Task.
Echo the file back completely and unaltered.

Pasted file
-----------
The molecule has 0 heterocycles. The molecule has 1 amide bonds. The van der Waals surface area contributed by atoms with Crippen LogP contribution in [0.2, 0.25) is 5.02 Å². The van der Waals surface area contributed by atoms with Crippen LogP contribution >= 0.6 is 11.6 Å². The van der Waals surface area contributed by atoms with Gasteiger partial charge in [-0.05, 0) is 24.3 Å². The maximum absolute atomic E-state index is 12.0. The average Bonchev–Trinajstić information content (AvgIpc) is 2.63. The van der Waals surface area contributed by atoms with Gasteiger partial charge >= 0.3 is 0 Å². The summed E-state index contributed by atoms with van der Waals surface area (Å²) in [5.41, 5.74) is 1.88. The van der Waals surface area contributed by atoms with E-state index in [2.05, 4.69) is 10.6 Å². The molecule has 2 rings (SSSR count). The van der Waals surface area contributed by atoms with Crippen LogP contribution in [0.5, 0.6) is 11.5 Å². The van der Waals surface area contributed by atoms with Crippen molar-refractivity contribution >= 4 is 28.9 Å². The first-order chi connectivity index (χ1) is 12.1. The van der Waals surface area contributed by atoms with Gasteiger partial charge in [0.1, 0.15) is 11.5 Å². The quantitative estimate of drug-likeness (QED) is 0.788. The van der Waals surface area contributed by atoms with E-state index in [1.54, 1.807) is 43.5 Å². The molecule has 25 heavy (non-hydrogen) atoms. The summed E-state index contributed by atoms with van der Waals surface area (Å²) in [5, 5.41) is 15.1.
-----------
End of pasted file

The molecule has 0 heterocycles. The molecule has 1 amide bonds. The van der Waals surface area contributed by atoms with Crippen LogP contribution in [0.2, 0.25) is 5.02 Å². The van der Waals surface area contributed by atoms with Crippen LogP contribution >= 0.6 is 11.6 Å². The van der Waals surface area contributed by atoms with Gasteiger partial charge in [-0.05, 0) is 24.3 Å². The maximum absolute atomic E-state index is 12.0. The average Bonchev–Trinajstić information content (AvgIpc) is 2.63. The van der Waals surface area contributed by atoms with Gasteiger partial charge >= 0.3 is 0 Å². The summed E-state index contributed by atoms with van der Waals surface area (Å²) in [5.41, 5.74) is 1.88. The van der Waals surface area contributed by atoms with E-state index in [2.05, 4.69) is 10.6 Å². The molecule has 2 rings (SSSR count). The van der Waals surface area contributed by atoms with Crippen LogP contribution in [0.5, 0.6) is 11.5 Å². The van der Waals surface area contributed by atoms with Crippen molar-refractivity contribution >= 4 is 28.9 Å². The first-order chi connectivity index (χ1) is 12.1. The van der Waals surface area contributed by atoms with Gasteiger partial charge in [0.1, 0.15) is 11.5 Å². The quantitative estimate of drug-likeness (QED) is 0.788. The van der Waals surface area contributed by atoms with E-state index in [1.54, 1.807) is 43.5 Å². The molecule has 25 heavy (non-hydrogen) atoms. The summed E-state index contributed by atoms with van der Waals surface area (Å²) in [5, 5.41) is 15.1.